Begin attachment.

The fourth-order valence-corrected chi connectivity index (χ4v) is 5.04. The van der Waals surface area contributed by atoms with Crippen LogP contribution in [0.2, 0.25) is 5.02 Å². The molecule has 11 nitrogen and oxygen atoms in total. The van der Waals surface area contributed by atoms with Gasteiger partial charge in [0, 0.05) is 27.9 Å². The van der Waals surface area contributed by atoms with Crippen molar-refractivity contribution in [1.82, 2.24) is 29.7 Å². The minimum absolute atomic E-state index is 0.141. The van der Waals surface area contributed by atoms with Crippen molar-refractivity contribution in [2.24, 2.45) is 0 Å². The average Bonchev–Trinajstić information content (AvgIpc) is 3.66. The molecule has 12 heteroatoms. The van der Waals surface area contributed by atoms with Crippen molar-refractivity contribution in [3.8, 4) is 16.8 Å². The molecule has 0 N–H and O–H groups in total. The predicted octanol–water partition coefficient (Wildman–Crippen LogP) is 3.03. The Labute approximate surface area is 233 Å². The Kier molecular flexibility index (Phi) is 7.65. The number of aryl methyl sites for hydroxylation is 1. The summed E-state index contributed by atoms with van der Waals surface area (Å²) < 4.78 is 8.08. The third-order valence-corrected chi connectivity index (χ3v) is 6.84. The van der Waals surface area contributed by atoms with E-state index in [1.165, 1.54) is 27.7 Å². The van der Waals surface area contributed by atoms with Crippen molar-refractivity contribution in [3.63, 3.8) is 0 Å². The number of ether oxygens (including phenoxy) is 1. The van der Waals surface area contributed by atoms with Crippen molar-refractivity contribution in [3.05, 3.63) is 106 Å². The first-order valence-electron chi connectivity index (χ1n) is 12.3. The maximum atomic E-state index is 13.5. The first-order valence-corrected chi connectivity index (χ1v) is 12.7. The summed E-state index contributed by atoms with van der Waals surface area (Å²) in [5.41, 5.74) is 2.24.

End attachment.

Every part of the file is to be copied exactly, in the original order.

The fourth-order valence-corrected chi connectivity index (χ4v) is 5.04. The van der Waals surface area contributed by atoms with Crippen LogP contribution in [0.2, 0.25) is 5.02 Å². The molecule has 11 nitrogen and oxygen atoms in total. The van der Waals surface area contributed by atoms with Gasteiger partial charge in [0, 0.05) is 27.9 Å². The van der Waals surface area contributed by atoms with Crippen molar-refractivity contribution in [1.82, 2.24) is 29.7 Å². The minimum absolute atomic E-state index is 0.141. The van der Waals surface area contributed by atoms with Crippen molar-refractivity contribution in [2.24, 2.45) is 0 Å². The average Bonchev–Trinajstić information content (AvgIpc) is 3.66. The molecule has 12 heteroatoms. The van der Waals surface area contributed by atoms with Crippen molar-refractivity contribution in [3.8, 4) is 16.8 Å². The molecule has 0 N–H and O–H groups in total. The predicted octanol–water partition coefficient (Wildman–Crippen LogP) is 3.03. The Labute approximate surface area is 233 Å². The Kier molecular flexibility index (Phi) is 7.65. The number of aryl methyl sites for hydroxylation is 1. The summed E-state index contributed by atoms with van der Waals surface area (Å²) < 4.78 is 8.08. The third-order valence-corrected chi connectivity index (χ3v) is 6.84. The van der Waals surface area contributed by atoms with E-state index in [1.165, 1.54) is 27.7 Å². The van der Waals surface area contributed by atoms with Crippen molar-refractivity contribution in [3.63, 3.8) is 0 Å². The number of ether oxygens (including phenoxy) is 1. The van der Waals surface area contributed by atoms with Crippen molar-refractivity contribution in [3.05, 3.63) is 106 Å². The first-order valence-electron chi connectivity index (χ1n) is 12.3. The maximum atomic E-state index is 13.5. The first-order valence-corrected chi connectivity index (χ1v) is 12.7. The summed E-state index contributed by atoms with van der Waals surface area (Å²) in [5.41, 5.74) is 2.24.